I recently had an opportunity to see David Lynch: The Art Life, a wonderful documentary about the American filmmaker David Lynch, directed by Jon Nguyen. The film offers unparalleled access to Lynch, and cobbles together a series of telling anecdotes about Lynch’s childhood in the suburbs, and his early days as a painter. ‘The Art Life’ refers to a lifestyle choice that Lynch adopted after reading Robert Henri’s book about painting, The Art Spirit: “The art spirit sort of became the art life, and I had this idea that you drink coffee, you smoke cigarettes, and you paint, and that’s it.” (more…)
What inspired you to write Ordinary Matters?
The idea developed from my first book, Virginia Woolf: the Patterns of Ordinary Experience. Towards the end of that project I realised there was much more that I wanted to explore, both in terms of the concept of the everyday and its applications to modernism and cultural histories of early twentieth-century modernity. I remember reading H.D.’s fascinating wartime memoir, The Gift, while I was working on my book on Woolf, and seeing some of Lee Miller’s photographs of London during the Blitz around the same time, and I felt I needed to extend my exploration of the ordinary to a broader range of women writers, artists and contexts. The final chapter of Virginia Woolf looked at what I termed the ‘ethics of the ordinary’ in her oeuvre. This idea, of the ways in which the ordinary functions as a site of value (be it personal, social, moral or political), really fascinated me, and I wanted to explore it in a more comprehensive way. Also, many canonical and contemporary theories on the topic view the everyday negatively, or as requiring radical transformation, and I felt that this was a critical habit or commonplace that itself required interrogation. (more…)
What inspired you to start Doll Hospital?
I started Doll Hospital in 2014 when I was 23 and a suicidal master’s student at Oxford. I’m 25 now and a suicidal PhD student at Central Saint Martins, so, like, ‘inspiring’ may not be the best word but hey, in two and half years we’ve put out three 150 page plus full colour issues which is cool. My reason for starting it wasn’t particularly worthy. I was literally just told by my friends to stop tweeting about killing myself as it was freaking everyone out so I was like ‘screw you guys I’ll find another space to make people uncomfortable!’—which is a hilarious backstory in my humble opinion.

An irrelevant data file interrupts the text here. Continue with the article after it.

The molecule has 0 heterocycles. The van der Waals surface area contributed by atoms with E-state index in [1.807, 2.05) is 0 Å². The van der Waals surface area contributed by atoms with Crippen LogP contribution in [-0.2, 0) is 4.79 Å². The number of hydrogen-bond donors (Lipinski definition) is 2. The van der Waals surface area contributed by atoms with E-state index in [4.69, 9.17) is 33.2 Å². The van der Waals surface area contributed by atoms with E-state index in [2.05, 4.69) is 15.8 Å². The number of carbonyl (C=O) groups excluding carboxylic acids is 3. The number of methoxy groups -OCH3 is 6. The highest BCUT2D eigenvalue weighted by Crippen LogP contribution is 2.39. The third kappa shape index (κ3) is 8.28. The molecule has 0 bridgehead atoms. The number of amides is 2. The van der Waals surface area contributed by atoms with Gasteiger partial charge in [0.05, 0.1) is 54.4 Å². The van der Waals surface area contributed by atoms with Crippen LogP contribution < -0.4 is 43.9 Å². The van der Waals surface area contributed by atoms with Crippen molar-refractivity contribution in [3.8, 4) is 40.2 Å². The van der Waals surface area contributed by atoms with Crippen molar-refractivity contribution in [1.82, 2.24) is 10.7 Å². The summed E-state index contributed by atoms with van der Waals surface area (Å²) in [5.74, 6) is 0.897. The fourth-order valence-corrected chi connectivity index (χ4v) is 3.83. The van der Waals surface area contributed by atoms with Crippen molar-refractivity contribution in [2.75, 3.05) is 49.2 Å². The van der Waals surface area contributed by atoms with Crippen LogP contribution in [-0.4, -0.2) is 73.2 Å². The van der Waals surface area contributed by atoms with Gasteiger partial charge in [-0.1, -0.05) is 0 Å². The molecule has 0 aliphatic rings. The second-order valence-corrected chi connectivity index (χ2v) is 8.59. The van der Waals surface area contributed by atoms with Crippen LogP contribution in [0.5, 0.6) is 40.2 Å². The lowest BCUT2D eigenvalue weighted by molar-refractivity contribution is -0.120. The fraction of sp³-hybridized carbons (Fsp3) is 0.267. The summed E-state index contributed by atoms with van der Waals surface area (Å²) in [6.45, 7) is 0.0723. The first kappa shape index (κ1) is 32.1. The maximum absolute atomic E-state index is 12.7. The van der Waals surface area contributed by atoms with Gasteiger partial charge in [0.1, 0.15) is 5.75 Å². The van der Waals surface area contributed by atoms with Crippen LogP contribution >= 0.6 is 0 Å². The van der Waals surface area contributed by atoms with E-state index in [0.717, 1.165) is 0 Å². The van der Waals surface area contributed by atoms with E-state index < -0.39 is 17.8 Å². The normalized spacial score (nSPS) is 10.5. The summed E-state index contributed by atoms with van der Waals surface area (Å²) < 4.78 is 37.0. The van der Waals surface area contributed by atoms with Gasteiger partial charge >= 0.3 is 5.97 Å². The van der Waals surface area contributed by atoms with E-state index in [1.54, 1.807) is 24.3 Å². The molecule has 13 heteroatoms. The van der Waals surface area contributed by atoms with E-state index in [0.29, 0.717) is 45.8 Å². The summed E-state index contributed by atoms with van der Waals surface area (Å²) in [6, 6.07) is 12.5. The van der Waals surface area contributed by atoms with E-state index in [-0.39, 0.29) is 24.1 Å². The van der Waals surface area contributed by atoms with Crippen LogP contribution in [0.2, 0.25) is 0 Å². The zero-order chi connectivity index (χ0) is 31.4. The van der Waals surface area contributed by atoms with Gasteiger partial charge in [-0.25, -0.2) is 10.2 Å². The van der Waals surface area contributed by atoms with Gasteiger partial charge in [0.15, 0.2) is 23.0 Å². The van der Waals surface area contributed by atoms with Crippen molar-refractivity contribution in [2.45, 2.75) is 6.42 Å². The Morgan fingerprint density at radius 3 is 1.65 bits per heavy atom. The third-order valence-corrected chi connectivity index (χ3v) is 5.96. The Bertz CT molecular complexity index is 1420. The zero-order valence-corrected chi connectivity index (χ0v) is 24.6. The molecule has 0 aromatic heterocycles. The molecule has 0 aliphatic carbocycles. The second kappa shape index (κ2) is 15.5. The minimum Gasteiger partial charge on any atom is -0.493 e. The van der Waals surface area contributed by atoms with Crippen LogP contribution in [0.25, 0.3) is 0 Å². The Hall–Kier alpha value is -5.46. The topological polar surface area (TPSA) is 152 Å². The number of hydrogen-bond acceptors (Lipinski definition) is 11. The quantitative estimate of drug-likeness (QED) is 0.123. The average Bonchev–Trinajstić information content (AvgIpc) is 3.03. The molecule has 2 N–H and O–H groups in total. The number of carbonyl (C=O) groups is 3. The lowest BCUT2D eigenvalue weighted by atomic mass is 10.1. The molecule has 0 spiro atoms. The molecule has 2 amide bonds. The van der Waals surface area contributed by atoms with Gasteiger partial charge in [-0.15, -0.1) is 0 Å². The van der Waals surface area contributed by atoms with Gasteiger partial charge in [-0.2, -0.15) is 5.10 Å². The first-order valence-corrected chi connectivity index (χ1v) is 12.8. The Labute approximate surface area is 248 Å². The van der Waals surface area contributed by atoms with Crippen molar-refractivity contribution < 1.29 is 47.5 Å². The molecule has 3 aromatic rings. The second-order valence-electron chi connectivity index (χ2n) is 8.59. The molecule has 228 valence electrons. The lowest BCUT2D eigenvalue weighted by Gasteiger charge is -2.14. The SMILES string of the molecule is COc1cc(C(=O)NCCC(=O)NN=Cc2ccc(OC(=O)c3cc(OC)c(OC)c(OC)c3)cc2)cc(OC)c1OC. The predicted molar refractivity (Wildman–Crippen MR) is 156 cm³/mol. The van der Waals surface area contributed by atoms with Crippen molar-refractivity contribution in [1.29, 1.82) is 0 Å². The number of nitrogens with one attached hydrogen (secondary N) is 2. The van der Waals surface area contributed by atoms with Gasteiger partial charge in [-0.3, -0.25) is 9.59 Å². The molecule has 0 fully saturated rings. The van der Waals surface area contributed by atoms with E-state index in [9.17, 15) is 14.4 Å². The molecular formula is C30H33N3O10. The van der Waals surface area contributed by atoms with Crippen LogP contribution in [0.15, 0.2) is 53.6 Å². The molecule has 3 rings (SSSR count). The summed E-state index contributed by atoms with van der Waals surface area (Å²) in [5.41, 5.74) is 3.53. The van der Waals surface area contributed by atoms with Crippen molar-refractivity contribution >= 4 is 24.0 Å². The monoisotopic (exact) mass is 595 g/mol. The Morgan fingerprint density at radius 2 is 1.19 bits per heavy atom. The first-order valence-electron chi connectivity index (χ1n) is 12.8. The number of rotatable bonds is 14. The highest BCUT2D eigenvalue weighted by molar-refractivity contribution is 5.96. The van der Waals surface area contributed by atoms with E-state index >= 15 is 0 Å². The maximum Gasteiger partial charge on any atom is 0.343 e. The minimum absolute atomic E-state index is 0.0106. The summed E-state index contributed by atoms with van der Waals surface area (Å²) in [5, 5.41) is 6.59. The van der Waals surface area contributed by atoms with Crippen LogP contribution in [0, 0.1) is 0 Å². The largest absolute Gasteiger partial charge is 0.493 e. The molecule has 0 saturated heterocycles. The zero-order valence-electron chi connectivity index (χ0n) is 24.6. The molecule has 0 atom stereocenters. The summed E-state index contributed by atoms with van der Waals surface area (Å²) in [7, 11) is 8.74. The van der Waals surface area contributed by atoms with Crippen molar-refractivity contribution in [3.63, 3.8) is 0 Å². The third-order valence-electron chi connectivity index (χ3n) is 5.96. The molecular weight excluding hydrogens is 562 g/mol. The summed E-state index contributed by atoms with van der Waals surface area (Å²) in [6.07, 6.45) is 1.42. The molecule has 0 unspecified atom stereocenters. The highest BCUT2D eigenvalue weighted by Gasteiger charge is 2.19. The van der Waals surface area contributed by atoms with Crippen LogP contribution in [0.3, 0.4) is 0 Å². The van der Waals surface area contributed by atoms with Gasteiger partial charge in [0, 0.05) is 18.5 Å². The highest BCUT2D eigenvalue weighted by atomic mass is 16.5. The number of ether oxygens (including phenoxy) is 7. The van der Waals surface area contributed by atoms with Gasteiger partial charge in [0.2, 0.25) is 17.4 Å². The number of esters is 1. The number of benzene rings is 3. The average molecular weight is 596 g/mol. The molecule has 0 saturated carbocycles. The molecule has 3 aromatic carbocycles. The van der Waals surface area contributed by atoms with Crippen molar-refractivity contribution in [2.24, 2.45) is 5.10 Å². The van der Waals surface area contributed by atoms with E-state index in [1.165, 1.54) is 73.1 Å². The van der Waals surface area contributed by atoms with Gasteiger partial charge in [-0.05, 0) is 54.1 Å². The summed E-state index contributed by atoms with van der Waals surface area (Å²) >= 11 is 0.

Could you tell me how you chose the provocative title?
I came across the phrase ‘doll hospital’ in the 2012 Spring/Summer edition of Another Magazine, the author Joe Dunthorne had curated a photo series, pairing quotes with interesting images. One of the quotes read something along the lines of ‘this is the doll hospital, they come to me broken and I bring them new life’. I just became totally taken in by that line! I had also recently read The Bluest Eye, and the notion of deconstructing white supremacy via the imagery of the doll, of Shirley Temple, was so powerful to me. From then on all my social media was under the handle ‘doll hospital’. I just thought it was the best combination of words, so inevitably when it came to choosing a title for the journal I went with Doll Hospital too! (more…)
Art on a Postcard raises money for The Hepatitis C Trust through an annual secret postcard auction and ‘postcard lotteries’ which occur throughout the year. In recent years, work has been donated from established artists such as Peter Blake, Damien Hirst, Harland Miller, Gavin Turk, Rachel Howard, Gilbert and George, Polly Morgan, John Wragg RA, Stephen Chambers RA, Micheal Craig-Martin and Cecily Brown and emerging talent such as David Shillinglaw, Hayden Kays and Daisy Cook as well as urban artists, Ben Eine, Pure Evil and Inkie and photographers Dougie Wallace and Rankin. The project was founded by Gemma Peppé.
“I’m delighted to be part of this year’s The Hepatitis C Trust’s Art on a Postcard Secret Auction. While the secret auction democratises art, funds raised will help The Trust in its work towards ridding the county of hepatitis C, a killer disease which disproportionally affects an underprivileged community.”